DOS is an operating system that can use a disk storage device while Windows is developed, marketed, and sold by Microsoft. DOS can reside on the floppy disk or hard disk drive and efficiently run its operations. The case is different on Windows as users cannot install it on external diskettes.
DOS is not widely used today, while Windows is the dominant operating system globally. Many users prefer Windows because it is user-friendly and has more features than DOS. It has a maximum storage size of 2GB, while Windows provides up to 2 terabytes of storage space. Therefore, Windows users can store a lot of data without worrying about their memory storage, unlike the DOS users with limited space. DOS is free for all IBM PC while windows are costly. Users buy the original Window versions are a high cost.
DOS Release History
Disk operating system was initially called the QDOS operating system and was first developed in April 1980 by Tim Paterson (born June 1, 1956). Paterson studied engineering and worked as a Technician at Seattle –area Retail Computer Store. He redesigned an 8086 CPU card for SCP, and once it was done, Digital Research approached SCP to see if the 8086 CPU card could run on Control Program/Monitor (CP/M). Microsoft wanted the program to run on their computers; therefore, at the end of May 1979, Paterson went to Microsoft, and in a week or so, he cranked out all 32K of Microsoft’s Basic onto the 8086 cards.
In April 1980, Paterson began work on an operating system for SCP’s 8086 cards. He recalled that the first step was to write down what CP/M-80 did and then design a file system that was fast and efficient. In the Second half of 1980, IBM was in a hurry searching for software for its new upcoming personal computer, which would become the original IBM PC.
In July, IBM approached Microsoft for an operating system that would run in their computers. At that time, CP/M was the most popular operating system; therefore, Bill Gates referred IBM to Digital Research (DRI), makers of widely used CP/M. IBM felt they needed, namely CP/M, to compete. So, IBM’s representatives visited DRI and discussed licensing. However, the two never got into an agreement as Digital Research rejected IBM’s proposal of $250,000 in exchange for as many copies as IBM could sell and insisted on the usual royal-based plan.
After the disagreement, IBM returned to Microsoft in October 1980, asking again for an operating system. At that point, Bill Gates mentioned the existence of the 86-DOS operating system of the SCP Company. IBM representative Jack Sams asked Bill Gates to get a license for it, and in December 1980, Microsoft purchased a non-exclusive license for 86-DOS from SCP for $25,000. In July 1981, Microsoft bought all rights to 86-DOS for $50,000. Since then, it has upgraded to a better operating system over the years. Let’s have a look at DOS upgrades throughout history.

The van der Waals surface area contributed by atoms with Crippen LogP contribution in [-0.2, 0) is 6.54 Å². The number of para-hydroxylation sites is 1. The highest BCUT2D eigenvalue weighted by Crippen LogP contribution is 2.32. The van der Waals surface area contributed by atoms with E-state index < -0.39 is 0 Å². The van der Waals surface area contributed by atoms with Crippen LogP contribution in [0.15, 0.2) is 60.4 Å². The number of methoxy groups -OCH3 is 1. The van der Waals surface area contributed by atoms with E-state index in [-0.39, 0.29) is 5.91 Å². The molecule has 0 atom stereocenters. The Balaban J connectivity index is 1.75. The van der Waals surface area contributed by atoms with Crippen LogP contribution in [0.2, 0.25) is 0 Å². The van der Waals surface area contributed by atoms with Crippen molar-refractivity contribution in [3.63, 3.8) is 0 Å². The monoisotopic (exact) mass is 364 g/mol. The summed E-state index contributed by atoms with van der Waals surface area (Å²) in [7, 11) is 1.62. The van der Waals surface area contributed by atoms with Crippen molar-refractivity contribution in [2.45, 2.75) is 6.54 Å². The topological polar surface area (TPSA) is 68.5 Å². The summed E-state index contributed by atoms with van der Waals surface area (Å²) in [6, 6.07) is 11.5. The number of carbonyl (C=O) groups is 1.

86-Dos 0.10 (August 1980)
The original author of this version was Tim Paterson and it was the first owned by Seattle Computer Products (SCP).
PC DOS 1.0 (August 1981)
Microsoft developed it and was the first IBM release for its personal computers.
PC DOS 1.1 (May 1982)
Developed by Microsoft and was a double-sided disk for the Upgraded IBM PCs.
PC DOS 2.0 (March 1983)
The primary developer was Microsoft. This version resided on a hard disk drive, subdirectories, and device drivers.
PC DOS 2.1 (November 1983)
Developed by Microsoft and was introduced in Half-height disk drives and ROM cartridges. It ran on IBM PCjr.
PC DOS 3.0 (August 1984)
The primary developer was Microsoft and had the large disk support feature. Designed for IBM Personal Computer/AT.
PC DOS 3.1 (April 1985)
Developed by Microsoft and had the local area networking support for IBM PC Network.
PC DOS 3.2 (March 1986)
Developed by Microsoft and supported 3.5 inches 720KB floppy diskette. Designed for Token Ring network IBM PC Convertible.
PC DOS 3.3 (April 1987)
Developed by IBM and supported 3.5 inches 1.44MB floppy disk. It also had extended partitions and was designed for IBM Personal system/2.
MS-DOS 3.31 (November 1987)
The original author was Compaq and had support for hard disk partitions over 32MB
DR DOS 3.31 (May 1988)
Developed by Digital Research and supported the ROMable DOS
IBM DOS 4.0 (July 1988)
The original author was IBM and was developed for DOS Shell EMS 4.0 usage.
DR DOS 5.0 (April 1990)
Developed by Digital Research and had the memory management feature
MS-DOS 5.0 (June 1991)
Developed by Microsoft and was designed to support with MS-DOS Editor and QBasic features
DR DOS 6.0 (September 1991)
Developed by Digital Research and had the disk compression feature
MS-DOS 6.0 (March 1993)
Developed by Microsoft and had disk utilities and double space disk compression features.
PC DOS 6.1 (June 1993)
Developed by IBM and was its first release after the end of partnership with Microsoft
MS-DOS 6.2 (September 1993)
Developed by Microsoft and was an upgrade version of DoubleSpace.
PC DOS 6.3 (April 1994)
Developed by IBM and supported the DS disk compression
MS-DOS 6.22 (June 1994)
It was the last release Microsoft developed. It supported the DriveSpace disk compression feature.
PC DOS 7.0 (April 1995)
Developed by IBM and supported Memory Optimization, Stacker disk compression, and Rexx.
DOS: End of Development
The release of Windows 3.0 in 1990 had the GUI operating system, which was user-friendly than the command line used by DOS. Further release of the Windows 9X saw most users reject DOS as it could run its system operations independently. In 1994, Microsoft released their last MS-DOS and announced their split with DOS a few months later. This marked the end of the disk operating system as its final release was on September 14, 2000. The GUI operating system supported in Windows took over the market and has become the most popular operating system.